Hell, I didn't even know if they could. They just watched me curiously, as if my seeing them astonished them as much as it did me. After a while, I grew sick of it and stared back. I was bravest in my room, where they couldn't get to me. Sometimes, when I was alone in the house, I felt that prickling sensation along my spine and just knew that when I looked up, I'd see one, outside my window.
But they never came inside, oddly enough; it contradicted their other behaviour because they had no physical substance, if the OED experiment proved anything. I assumed they could materialise anywhere at all. They appeared inside the school building all the time. Strange that they left my house alone, but not something to complain about. The idea of creepy eyes watching me in the shower―well, I'd almost rather have one of those nightmares.
Sometimes, like today, I spoke to them, like a five-year-old conversing with imaginary friends. Albeit vicious ones who refused to let me be. Insulting them brought no satisfaction; it was like swearing at my laptop when it stalled, like hurling insults at the wind.
The clock's ticking brought me back to the present. Shit, how do I have only five minutes left? I pushed my hand to its limits, pen racing down the page, but the stubborn hand of the clock ticked on relentlessly. I wished it would stop.
The clock's hand stopped.
I glanced from side to side. Did I do that? Impossible.
The old school's clock broke down, that was all. People couldn't do things like that.
I looked around frantically, searching for any sign of a demon. Any shadow could be a dark space, right?
Don't be an idiot―finish your answer!
I scribbled the end to my final paragraph, splattering ink everywhere.
A minute later, Mr Darton said to our deputy head, Mrs Cathers, "I make it half past the hour. Do you?"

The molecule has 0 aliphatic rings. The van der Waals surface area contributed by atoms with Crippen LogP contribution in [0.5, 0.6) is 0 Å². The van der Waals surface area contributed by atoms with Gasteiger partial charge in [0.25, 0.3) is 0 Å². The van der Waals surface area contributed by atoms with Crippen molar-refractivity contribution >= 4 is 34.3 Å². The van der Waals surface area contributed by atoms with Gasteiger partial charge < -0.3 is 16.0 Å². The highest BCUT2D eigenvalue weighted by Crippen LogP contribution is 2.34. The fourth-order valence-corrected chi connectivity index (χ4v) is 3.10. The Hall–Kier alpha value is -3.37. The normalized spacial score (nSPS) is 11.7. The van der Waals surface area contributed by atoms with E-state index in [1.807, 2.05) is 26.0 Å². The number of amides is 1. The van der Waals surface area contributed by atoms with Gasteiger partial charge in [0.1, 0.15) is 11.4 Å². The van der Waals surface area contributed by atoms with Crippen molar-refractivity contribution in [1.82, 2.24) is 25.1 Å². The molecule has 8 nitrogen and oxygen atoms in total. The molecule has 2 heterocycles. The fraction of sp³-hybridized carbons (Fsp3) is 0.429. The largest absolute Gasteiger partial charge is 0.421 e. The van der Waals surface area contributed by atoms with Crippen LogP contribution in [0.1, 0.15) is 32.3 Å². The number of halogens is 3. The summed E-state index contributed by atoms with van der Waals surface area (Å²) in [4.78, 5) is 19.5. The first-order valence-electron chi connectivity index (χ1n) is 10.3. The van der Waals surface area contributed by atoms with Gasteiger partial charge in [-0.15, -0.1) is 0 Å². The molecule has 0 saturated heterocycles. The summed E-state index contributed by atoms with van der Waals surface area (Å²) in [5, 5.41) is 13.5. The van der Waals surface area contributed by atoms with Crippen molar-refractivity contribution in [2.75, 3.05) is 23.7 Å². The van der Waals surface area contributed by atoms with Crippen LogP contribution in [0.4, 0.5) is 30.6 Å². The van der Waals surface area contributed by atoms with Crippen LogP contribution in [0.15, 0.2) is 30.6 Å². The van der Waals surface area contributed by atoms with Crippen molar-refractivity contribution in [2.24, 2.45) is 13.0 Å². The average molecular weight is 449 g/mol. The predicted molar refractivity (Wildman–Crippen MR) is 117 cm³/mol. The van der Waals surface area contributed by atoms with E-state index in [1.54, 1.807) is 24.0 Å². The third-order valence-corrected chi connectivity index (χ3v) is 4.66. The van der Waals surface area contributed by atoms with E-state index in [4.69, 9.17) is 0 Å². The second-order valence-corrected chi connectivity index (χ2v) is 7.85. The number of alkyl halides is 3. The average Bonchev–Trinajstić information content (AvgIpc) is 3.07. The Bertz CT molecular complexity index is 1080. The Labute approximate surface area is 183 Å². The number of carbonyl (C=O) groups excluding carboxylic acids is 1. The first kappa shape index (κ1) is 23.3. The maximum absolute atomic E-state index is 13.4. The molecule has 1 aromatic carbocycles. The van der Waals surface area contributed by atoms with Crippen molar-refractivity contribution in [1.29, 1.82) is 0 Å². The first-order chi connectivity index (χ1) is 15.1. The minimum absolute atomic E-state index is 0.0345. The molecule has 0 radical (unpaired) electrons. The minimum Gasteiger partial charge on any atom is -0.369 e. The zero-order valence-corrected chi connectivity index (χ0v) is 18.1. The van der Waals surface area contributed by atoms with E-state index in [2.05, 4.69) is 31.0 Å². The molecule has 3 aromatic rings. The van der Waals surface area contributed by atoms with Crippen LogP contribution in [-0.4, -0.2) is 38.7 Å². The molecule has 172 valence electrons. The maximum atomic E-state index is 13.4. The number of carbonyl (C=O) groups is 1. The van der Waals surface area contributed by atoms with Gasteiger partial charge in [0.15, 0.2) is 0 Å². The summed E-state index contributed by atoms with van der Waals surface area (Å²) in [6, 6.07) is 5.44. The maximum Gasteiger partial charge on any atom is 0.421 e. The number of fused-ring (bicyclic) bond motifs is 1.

The two exchanged whispers. I heard the clock mentioned. I can't have done that. There's only so much weird I can see in one day.
Emma spent her childhood creating imaginary worlds to compensate for a disappointingly average reality, so it was probably inevitable that she ended up writing fantasy and paranormal for young adults. She was born in Birmingham, UK, which she fled at the first opportunity to study English Literature at Lancaster University. In her three years at Lancaster, she hiked up mountains, skydived in Australia, and endured a traumatic episode involving a swarm of bees in the Costa Rican jungle. She also wrote various novels and short stories. These included her first publication, a rather bleak dystopian piece, and a disturbing story about a homicidal duck (which she hopes will never see the light of day).
Now a reluctant graduate, she can usually be found in front of her writing desk, creating weird and wonderful alternative worlds. Her debut novel The Puppet Spell, published in January 2013 by Rowanvale Books, is a fantasy tale for young adults and the young at heart, inspired by her lifelong love of the fantastical, mythology, and video games. Emma also writes supernatural fantasy novels for older teens and adults. Her next book, Darkness Watching, is the first in the upper-YA/New Adult Darkworld series, and was published in October 2013 by Curiosity Quills Press.